BACKGROUND IMAGE: iSTOCK/GETTY IMAGES
Low-code tools may be a developer’s best friend, according to experienced coders-turned-entrepreneurs in the field. Mark Roemers, founder of the pharmaceutical-centric SCM applications and hardware provider AntTail, successfully used new, low-code tools to help him get his company off the ground, and he has some crucial advice for enterprise-based developers.
AntTail’s job is to produce and maintain both the software and sensors that help users keep track of important pharmaceutical deliveries and make sure that they arrive both at the right time and at the right temperature. But by leveraging the support of a low-code solution provider called Mendix, a Boston-based PaaS provider that is now available on IBM Bluemix Roemers said he is able to rapidly develop either apps or portals for his customers that can specifically target the precise needs of their customers and integrates with the sensors they produce.
And even though Roemers is an experienced programmer, he still was able to find value in the capabilities provided in free, low-code tools. He admitted that he had not programmed for close to 20 years, but despite that fact — and his initial skepticism — it did not take him long to learn how to use the tool and produce a quality portal. Now he says he can produce a portal in three to four weeks, all without the typical backend support and overhead that is usually associated with enterprise portals.
Does it really work?
Roemers said that there is a steep learning curve for those even those experienced with languages like Java, but that it took only a few weeks to become extremely productive with Mendix’s services. He advised that other developers should look into these low-code tools as a way to create valuable proof-of-concepts without reaching into either their company or personal budget.
“You can get yourself up to speed and knowledgeable … without incurring any costs,” he said. “As a company, you can build a complete application [and] demo it as a portal or an application on a tablet,” adding that his company did not even purchase any licensing fees until they had their first paying customer.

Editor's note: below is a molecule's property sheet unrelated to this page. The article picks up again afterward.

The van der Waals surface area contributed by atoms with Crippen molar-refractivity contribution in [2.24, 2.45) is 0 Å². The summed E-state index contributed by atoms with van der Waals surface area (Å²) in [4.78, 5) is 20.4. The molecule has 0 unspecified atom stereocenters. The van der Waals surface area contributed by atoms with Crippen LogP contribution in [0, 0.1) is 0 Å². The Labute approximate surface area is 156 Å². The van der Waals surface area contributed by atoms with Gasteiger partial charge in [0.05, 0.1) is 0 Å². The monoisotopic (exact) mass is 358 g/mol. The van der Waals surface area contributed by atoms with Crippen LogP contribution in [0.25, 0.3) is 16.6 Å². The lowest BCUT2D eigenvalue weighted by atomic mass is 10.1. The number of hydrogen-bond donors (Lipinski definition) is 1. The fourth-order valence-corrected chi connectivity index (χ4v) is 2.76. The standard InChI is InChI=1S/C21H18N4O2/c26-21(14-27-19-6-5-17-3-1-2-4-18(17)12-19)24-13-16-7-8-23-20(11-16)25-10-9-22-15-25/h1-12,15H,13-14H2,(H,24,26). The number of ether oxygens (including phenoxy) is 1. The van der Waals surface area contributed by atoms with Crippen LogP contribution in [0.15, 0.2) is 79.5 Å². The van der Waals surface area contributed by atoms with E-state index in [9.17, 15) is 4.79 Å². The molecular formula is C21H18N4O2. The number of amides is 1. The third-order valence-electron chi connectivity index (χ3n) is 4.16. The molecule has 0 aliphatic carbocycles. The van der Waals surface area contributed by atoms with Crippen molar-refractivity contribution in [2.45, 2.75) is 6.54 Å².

Roemers said that the time spent developing is brought to a minimum with the tool. His entire “team” consists solely of him and one other partner, and they do not even spend the majority of their time writing code or building the apps.
“I spend about maybe 10% of my time programming, and it’s basically adding little stuff that people ask,” he said. “So we do a release about every four weeks.”
Moving out of the dark ages
Roemers strongly believes that better productivity can only come from utilizing better technology, likening old, large-team development processes to the use of dikes for water as opposed to the use of modern water-management technology.
“That’s a bit how we make code. If you’re coding Java or Angular by hand, let’s say, it’s a bit like shoveling a dike,” he said. “Now we use pumps and sand and water and large shovels, large equipment … it’s more efficient.”
Time for a new image?
The other aspect of development that Roemers stresses is the inclusion of coders in business meetings. He believes it’s important that the coder be able to sit in on a meeting, have someone lay out the business needs and have the coder put together a working prototype as the needs are being laid out. Roemers does, however, recognize the fact that this is a change from the usual “image” developers have maintained.
“It also asks for a different kind of programmer,” Roemers said. “He needs to wear a tie, use some deodorant and sit in a business meeting to understand the logic behind the coding that goes on.”
Roemers also stresses the fact that developers need to be able to show some kind of tangible business value that can be achieved with their creation. Without it, he says that developers are almost making an empty promise. A database that can hold millions of records may be impressive, Roemers said, but unless it can serve a specific business function, it can’t be considered very useful on its own.
Maybe developers don’t need to start wearing a suit and tie just yet, but it may be a good time for today’s coders to think about how much they are communicating with those dictating the business needs. Or, in some scenarios, maybe it’s worth considering the option to “jump ship” and dictate your own business needs.